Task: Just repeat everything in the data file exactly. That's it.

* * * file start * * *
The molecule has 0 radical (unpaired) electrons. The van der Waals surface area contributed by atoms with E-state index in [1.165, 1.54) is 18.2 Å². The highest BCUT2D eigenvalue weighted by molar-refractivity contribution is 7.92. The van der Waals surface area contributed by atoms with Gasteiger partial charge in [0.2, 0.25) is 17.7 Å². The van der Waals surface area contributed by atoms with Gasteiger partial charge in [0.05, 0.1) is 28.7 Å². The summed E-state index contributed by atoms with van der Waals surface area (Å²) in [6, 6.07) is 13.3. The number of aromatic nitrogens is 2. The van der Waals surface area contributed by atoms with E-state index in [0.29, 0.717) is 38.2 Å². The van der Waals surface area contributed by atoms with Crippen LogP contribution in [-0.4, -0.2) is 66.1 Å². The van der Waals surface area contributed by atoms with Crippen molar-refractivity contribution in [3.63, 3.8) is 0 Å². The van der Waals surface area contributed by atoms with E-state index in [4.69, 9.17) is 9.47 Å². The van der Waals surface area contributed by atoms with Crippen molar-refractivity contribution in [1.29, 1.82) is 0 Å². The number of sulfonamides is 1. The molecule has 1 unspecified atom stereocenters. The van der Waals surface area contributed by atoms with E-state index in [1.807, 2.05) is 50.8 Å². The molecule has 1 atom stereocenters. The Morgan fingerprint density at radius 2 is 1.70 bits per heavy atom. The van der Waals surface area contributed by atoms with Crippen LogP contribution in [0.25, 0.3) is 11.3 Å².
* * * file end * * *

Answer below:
The molecule has 0 radical (unpaired) electrons. The van der Waals surface area contributed by atoms with E-state index in [1.165, 1.54) is 18.2 Å². The highest BCUT2D eigenvalue weighted by molar-refractivity contribution is 7.92. The van der Waals surface area contributed by atoms with Gasteiger partial charge in [0.2, 0.25) is 17.7 Å². The van der Waals surface area contributed by atoms with Gasteiger partial charge in [0.05, 0.1) is 28.7 Å². The summed E-state index contributed by atoms with van der Waals surface area (Å²) in [6, 6.07) is 13.3. The number of aromatic nitrogens is 2. The van der Waals surface area contributed by atoms with E-state index in [0.29, 0.717) is 38.2 Å². The van der Waals surface area contributed by atoms with Crippen LogP contribution in [-0.4, -0.2) is 66.1 Å². The van der Waals surface area contributed by atoms with Crippen molar-refractivity contribution in [3.63, 3.8) is 0 Å². The van der Waals surface area contributed by atoms with E-state index in [4.69, 9.17) is 9.47 Å². The van der Waals surface area contributed by atoms with Crippen molar-refractivity contribution in [1.29, 1.82) is 0 Å². The number of sulfonamides is 1. The molecule has 1 unspecified atom stereocenters. The van der Waals surface area contributed by atoms with E-state index in [1.807, 2.05) is 50.8 Å². The molecule has 1 atom stereocenters. The Morgan fingerprint density at radius 2 is 1.70 bits per heavy atom. The van der Waals surface area contributed by atoms with Crippen LogP contribution in [0.25, 0.3) is 11.3 Å².